[UPDATE: Tree-D printing is too good to be true, it was an April Fools day prank a day early. As much as we wanted it to be true – Shapeways does “print” metal, glass and acrylic after all – additive manufacturing with wood is still a ways off. Although, if you’re interested, digital file to finished physical object in wood is possible at Ponoko.]
From Freedom of Creation:
We have been preaching about the sustainability of 3D printing for a long time, but it is still quite difficult for most to understand the bigger picture. As all should know by now our transportation of the future will be limited to just emails and our stock is reduced to just files stored on our hard drives.
However, the base materials still need to be created from scratch and they still need to be shipped all over the world. We have been very motivated to find alternatives for this that truly democratize creation. This means there is a 3D printer available to everyone, that anybody can use and that uses common materials that are found anywhere on the planet. Let us introduce the most ecological way to create products. Here are our first results coming out of our Tree-D printer – printed in teak and mahogany.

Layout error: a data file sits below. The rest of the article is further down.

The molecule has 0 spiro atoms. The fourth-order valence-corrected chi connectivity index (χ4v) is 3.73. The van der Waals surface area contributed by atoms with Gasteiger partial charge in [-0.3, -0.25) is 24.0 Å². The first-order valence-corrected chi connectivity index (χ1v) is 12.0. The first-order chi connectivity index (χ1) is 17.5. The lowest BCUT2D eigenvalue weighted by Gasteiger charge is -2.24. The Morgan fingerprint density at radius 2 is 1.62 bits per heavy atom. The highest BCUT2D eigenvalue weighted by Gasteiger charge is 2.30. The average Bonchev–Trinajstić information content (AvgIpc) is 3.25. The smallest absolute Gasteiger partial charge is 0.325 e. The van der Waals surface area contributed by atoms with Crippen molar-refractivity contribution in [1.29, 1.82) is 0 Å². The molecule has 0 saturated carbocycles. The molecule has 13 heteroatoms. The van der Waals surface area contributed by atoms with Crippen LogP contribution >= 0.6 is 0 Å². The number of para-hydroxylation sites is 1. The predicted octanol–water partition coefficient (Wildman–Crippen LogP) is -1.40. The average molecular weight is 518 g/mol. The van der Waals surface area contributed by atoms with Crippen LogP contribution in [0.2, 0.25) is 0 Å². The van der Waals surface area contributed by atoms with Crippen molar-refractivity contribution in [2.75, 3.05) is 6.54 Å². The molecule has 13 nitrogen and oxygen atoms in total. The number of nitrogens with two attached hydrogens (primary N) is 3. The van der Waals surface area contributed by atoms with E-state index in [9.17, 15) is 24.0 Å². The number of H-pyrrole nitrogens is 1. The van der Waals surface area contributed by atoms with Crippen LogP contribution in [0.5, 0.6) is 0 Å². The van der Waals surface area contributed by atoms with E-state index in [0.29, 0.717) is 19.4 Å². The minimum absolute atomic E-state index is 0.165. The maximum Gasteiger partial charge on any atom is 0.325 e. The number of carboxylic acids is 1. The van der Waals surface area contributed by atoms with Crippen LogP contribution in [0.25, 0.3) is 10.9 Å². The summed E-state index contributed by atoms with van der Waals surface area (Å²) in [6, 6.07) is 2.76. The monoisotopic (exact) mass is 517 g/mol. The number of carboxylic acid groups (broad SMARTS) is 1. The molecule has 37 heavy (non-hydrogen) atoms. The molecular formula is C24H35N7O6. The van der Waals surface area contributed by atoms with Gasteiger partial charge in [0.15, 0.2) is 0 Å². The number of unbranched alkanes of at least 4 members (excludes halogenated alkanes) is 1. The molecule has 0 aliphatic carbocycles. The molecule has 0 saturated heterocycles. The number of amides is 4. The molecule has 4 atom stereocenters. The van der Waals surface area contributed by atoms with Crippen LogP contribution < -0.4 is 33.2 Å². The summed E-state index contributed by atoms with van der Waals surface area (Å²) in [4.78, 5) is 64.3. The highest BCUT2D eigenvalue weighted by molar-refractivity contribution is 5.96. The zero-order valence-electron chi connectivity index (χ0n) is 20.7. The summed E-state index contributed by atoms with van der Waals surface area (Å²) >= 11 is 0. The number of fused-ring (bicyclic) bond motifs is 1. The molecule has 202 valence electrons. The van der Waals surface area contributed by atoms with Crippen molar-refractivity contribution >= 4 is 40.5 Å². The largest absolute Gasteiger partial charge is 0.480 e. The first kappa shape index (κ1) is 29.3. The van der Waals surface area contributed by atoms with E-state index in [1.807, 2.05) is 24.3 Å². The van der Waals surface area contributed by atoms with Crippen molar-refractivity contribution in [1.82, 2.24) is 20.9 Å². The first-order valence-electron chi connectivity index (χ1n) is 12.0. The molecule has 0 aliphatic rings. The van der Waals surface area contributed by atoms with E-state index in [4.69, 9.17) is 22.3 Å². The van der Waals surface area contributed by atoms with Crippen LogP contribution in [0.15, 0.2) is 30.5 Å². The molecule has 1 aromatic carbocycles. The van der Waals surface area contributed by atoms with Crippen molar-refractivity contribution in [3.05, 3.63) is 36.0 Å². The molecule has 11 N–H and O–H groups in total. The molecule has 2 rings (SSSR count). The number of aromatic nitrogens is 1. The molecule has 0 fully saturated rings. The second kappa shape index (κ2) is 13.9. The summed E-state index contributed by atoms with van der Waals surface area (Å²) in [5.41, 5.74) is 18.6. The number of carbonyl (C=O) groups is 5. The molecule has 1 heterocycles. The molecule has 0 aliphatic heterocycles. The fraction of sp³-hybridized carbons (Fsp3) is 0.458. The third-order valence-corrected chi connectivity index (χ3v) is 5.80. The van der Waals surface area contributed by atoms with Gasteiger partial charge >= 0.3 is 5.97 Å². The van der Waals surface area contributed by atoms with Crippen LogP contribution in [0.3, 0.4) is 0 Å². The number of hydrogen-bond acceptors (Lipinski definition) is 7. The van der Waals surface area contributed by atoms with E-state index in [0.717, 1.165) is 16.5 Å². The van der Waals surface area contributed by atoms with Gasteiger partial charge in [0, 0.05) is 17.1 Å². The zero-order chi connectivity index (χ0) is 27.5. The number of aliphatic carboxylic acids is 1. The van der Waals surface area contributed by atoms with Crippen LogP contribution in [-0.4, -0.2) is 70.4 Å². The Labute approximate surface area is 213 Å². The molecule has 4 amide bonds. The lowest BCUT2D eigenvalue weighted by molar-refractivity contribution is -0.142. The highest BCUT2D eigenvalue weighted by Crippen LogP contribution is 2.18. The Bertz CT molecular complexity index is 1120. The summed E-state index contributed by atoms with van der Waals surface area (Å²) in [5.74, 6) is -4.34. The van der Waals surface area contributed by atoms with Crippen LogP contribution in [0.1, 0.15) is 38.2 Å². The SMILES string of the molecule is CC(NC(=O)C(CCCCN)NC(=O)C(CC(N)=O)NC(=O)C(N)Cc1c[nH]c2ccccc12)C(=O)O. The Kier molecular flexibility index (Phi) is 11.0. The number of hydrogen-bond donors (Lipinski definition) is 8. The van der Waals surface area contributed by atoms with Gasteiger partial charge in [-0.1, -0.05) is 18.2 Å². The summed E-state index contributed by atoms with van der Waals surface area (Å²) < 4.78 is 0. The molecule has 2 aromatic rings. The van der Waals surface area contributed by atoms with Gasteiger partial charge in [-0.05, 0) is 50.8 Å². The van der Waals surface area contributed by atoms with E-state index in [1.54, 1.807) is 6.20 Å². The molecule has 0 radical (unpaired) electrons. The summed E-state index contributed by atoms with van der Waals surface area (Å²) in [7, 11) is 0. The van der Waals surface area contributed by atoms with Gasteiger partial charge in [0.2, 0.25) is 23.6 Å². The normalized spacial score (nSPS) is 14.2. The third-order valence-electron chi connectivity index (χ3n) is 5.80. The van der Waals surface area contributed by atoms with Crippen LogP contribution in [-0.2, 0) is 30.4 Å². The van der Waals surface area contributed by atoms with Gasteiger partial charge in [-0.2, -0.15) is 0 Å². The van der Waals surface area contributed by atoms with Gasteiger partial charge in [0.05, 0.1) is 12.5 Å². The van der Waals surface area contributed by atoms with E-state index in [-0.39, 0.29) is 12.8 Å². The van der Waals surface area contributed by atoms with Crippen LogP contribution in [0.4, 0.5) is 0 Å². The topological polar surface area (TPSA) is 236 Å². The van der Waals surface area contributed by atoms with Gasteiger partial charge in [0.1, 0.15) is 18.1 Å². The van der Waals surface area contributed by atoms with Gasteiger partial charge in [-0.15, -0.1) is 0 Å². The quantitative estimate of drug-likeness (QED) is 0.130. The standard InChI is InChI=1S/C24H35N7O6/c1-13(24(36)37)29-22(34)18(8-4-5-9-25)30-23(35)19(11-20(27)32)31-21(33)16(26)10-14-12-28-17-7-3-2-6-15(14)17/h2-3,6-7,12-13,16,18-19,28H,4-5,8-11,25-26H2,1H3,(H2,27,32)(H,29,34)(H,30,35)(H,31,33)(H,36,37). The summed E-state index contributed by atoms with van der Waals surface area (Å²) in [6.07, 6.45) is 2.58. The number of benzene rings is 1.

We have been busy with our development now for over 2 years and so far we have been able to 3D print in a range of wood sorts from around the world. We have especially put a lot of effort into trying as many kinds of wood as possible, so the production can happen anywhere in the world. As long as there are trees. The material we use is most simple – just fine sawdust. It is difficult to find any cheaper or more ecological material than this. After all, it is a waste material. The binders we have developed are working well with most heavy wood sorts, but research is also underway to produce objects also from light woods such as Balsa. Our printing process results in a darker finish on the surface than the sawdust itself due to effects of the binder when it hardens.
Here you can see a comparison between a gray Laser Sintered Macedonia tray to a teak tray. The accuracy, which we have been able to create is quite astonishing with a very modest budget.
The strength of the objects is very similar to MDF, but naturally the complexity of the geometries we are able to produce is on a totally different level than compared to simple pressed wood. The process still takes about twice as much time compared to Selective Laser Sintering.